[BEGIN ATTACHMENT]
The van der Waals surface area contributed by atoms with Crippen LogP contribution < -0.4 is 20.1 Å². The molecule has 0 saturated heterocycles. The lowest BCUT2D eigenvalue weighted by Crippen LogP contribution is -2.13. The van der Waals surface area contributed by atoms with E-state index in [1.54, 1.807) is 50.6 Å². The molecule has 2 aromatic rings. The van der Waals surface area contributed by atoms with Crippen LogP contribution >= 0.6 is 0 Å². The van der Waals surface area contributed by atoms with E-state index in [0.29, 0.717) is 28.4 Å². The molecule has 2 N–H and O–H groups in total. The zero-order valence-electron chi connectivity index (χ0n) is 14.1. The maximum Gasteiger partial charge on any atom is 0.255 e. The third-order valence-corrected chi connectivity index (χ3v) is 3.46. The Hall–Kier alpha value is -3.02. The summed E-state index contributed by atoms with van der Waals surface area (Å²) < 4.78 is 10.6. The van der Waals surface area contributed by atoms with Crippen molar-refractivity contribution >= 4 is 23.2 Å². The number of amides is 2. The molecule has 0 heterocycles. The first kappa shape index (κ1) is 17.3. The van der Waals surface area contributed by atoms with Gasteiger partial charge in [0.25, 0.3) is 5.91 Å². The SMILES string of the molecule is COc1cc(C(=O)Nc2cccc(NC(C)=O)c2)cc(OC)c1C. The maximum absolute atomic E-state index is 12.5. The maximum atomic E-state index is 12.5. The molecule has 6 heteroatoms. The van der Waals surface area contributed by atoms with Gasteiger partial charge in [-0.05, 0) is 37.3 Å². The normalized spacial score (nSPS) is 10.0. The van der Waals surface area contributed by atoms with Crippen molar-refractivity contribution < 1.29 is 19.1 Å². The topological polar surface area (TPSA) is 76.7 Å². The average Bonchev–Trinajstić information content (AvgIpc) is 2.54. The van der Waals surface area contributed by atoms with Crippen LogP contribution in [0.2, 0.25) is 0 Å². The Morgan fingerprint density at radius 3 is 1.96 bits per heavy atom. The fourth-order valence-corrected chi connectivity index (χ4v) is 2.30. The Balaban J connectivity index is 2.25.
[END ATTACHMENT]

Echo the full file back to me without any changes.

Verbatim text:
The van der Waals surface area contributed by atoms with Crippen LogP contribution < -0.4 is 20.1 Å². The molecule has 0 saturated heterocycles. The lowest BCUT2D eigenvalue weighted by Crippen LogP contribution is -2.13. The van der Waals surface area contributed by atoms with E-state index in [1.54, 1.807) is 50.6 Å². The molecule has 2 aromatic rings. The van der Waals surface area contributed by atoms with Crippen LogP contribution >= 0.6 is 0 Å². The van der Waals surface area contributed by atoms with E-state index in [0.29, 0.717) is 28.4 Å². The molecule has 2 N–H and O–H groups in total. The zero-order valence-electron chi connectivity index (χ0n) is 14.1. The maximum Gasteiger partial charge on any atom is 0.255 e. The third-order valence-corrected chi connectivity index (χ3v) is 3.46. The Hall–Kier alpha value is -3.02. The summed E-state index contributed by atoms with van der Waals surface area (Å²) < 4.78 is 10.6. The van der Waals surface area contributed by atoms with Crippen molar-refractivity contribution >= 4 is 23.2 Å². The number of amides is 2. The molecule has 0 heterocycles. The first kappa shape index (κ1) is 17.3. The van der Waals surface area contributed by atoms with Gasteiger partial charge in [0.25, 0.3) is 5.91 Å². The SMILES string of the molecule is COc1cc(C(=O)Nc2cccc(NC(C)=O)c2)cc(OC)c1C. The maximum absolute atomic E-state index is 12.5. The maximum atomic E-state index is 12.5. The molecule has 6 heteroatoms. The van der Waals surface area contributed by atoms with Gasteiger partial charge in [-0.05, 0) is 37.3 Å². The normalized spacial score (nSPS) is 10.0. The van der Waals surface area contributed by atoms with Crippen molar-refractivity contribution < 1.29 is 19.1 Å². The topological polar surface area (TPSA) is 76.7 Å². The average Bonchev–Trinajstić information content (AvgIpc) is 2.54. The van der Waals surface area contributed by atoms with Crippen LogP contribution in [0.2, 0.25) is 0 Å². The Morgan fingerprint density at radius 3 is 1.96 bits per heavy atom. The fourth-order valence-corrected chi connectivity index (χ4v) is 2.30. The Balaban J connectivity index is 2.25.